In a world of health scares, scaremongering headlines and increased interest in pseudo- sciences, rational thought seems to be less and less fashionable.

But there are groups across the country trying to reignite public interest in science and scientific methods – including the Cafe Scientifique.

The cafes were the brainchild of Duncan Dallas, who set up the first cafe in Leeds in 1998. Since then more than 40 have sprung up across the country, with the aim of making science interesting and getting non-scientists involved in what is often thought of as a closed world.

Physicist Jim Grozier has been the organiser of Brighton’s own Cafe Scientifique for the past five years. The monthly event began in 2003, and currently calls Latest Music Bar its home.

“The public understanding of science movement started in the 1980s,” he says. “It is now being recognised by the mainstream science community. When people get research money, part of it goes to outreach work so people can see part of their job.”

The format of the evening is usually a talk of no more than 30 minutes, followed by a short break so the audience can refill their glasses, before questions and discussions about the talk, and science in general. The scientists giving the talks are unpaid, with any donations on the night going towards their travel expenses.

“The most important thing is getting really interesting speakers,” says Jim, who steps down as local organiser in July to be replaced by a committee of four people.

“A lot of the people who give our talks are practicising scientists and experts in their field, and are usually very keen to come along.”

This month sees Phil Uttley, an astronomer from Southampton University, talking about the growing problem of bad science and how the scientific method is essential to everyday life – taking in cloud creatures and the connection between superstitious pigeons and stockmarket analysts.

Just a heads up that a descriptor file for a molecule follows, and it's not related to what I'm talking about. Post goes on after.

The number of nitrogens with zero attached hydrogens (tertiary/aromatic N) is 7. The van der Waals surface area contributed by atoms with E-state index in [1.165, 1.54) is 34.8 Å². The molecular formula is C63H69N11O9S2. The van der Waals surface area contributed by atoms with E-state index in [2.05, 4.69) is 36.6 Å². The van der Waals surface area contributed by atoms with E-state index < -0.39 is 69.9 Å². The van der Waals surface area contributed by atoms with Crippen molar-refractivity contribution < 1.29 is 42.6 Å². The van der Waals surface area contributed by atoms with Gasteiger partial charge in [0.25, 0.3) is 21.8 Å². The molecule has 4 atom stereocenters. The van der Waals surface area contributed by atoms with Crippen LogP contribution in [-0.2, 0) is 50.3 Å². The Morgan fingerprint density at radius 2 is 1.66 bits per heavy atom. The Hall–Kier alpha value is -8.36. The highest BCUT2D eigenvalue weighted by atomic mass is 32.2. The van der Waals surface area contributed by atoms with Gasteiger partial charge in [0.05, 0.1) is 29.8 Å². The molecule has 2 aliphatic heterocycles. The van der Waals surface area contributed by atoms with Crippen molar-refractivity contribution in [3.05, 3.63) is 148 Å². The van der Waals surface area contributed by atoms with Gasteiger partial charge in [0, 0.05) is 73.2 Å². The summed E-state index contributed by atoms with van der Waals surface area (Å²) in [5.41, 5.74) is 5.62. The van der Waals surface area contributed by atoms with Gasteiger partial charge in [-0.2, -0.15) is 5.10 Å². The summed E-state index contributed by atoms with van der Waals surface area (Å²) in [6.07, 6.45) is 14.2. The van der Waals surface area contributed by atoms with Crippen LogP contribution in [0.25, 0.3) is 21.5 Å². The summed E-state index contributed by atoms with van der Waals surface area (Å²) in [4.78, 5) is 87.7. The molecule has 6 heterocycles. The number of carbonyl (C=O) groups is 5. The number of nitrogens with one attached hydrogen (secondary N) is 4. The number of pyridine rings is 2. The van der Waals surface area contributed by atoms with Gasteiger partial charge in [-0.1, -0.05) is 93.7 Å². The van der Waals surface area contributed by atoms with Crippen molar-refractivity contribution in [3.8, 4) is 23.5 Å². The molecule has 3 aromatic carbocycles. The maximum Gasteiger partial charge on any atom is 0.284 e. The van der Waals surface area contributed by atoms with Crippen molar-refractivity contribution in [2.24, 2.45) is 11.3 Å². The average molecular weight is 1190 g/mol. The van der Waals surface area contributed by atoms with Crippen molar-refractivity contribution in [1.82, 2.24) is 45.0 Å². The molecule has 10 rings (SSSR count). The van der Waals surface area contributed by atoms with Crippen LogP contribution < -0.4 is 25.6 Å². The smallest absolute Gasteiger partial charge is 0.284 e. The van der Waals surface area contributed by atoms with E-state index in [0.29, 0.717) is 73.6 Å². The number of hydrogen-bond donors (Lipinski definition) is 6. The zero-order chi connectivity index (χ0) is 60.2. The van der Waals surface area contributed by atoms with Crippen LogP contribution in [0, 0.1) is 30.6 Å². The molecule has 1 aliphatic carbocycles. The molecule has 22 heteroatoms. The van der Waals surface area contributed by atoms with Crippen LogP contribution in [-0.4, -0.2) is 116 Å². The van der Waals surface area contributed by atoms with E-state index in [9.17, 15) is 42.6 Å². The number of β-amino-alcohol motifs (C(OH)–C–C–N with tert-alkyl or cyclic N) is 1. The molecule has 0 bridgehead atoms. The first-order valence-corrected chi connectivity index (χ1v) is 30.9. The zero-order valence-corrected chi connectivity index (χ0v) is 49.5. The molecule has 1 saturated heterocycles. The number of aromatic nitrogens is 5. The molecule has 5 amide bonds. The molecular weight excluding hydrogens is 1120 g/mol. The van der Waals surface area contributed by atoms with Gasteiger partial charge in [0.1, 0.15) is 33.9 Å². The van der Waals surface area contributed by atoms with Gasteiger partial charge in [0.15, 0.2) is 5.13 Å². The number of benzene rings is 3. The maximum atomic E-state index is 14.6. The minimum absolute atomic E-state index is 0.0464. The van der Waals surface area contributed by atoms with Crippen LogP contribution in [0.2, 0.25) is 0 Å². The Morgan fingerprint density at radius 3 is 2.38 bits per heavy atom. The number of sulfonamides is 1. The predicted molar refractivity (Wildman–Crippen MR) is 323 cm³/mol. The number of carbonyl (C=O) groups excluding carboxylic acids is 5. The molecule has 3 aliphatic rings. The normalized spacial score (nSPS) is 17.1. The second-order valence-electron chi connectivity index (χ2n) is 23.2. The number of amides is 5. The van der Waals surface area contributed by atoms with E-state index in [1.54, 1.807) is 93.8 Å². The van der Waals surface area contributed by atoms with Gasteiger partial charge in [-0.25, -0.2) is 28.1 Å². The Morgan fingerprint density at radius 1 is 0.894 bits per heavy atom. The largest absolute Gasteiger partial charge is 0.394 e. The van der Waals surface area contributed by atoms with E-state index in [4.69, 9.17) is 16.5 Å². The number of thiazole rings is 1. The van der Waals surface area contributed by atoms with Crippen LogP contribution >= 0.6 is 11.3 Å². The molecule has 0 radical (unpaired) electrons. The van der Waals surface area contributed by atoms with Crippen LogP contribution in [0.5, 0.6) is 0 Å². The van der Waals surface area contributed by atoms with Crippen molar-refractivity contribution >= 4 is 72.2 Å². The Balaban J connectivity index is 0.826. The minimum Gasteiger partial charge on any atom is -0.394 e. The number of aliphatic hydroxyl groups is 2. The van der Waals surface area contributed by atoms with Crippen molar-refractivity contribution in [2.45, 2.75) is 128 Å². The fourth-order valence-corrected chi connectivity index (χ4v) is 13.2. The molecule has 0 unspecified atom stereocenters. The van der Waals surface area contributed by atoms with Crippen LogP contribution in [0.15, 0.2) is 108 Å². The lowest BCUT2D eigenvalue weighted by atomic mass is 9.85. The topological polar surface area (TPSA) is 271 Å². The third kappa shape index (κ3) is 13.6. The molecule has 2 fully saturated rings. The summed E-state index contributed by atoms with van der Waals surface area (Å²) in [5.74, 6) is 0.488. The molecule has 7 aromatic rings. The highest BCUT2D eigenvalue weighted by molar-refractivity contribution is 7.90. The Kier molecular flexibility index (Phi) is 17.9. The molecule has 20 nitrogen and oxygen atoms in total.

“He’s trying to come up with an explanation as to why people are swayed by unscientific arguments,” says Jim. “There is so much bad science out there, not just from people trying to sell things by using scientific language to blind people.

“When you’re talking about scientific method, all you’re talking about is rational thought. It is under attack, even in things like the justice system, which should follow science closely. There is a move towards courts relying on hearsay and what they call intelligence.”

Although Simon Singh once visited the Brighton Cafe Scientifique back in October 2004, the monthly event eschews household names in favour of people who are at the top of their chosen fields.

Previous speakers have included Philip Burrows from Oxford University talking about particle acclerators, Simon Goodwin of The University Of Sheffield discussing life on other planets and Peter Atkins, also of Oxford University, talking about the nature of energy.

Future speakers include Francis Ratnieks, from The University Of Sussex, who will be talking about the honey bee in the last event of the season on Thursday, July 15.

The Cafe Scientifique will return on Thursday, October 21, with University College London’s Jim Cain discussing Jokes And Pranks In Science.

For more information about the national organisation, visit Alternativerly, visit the Brighton branch’s website at

*Starts 7.30pm, free but donations welcome, 01273 687171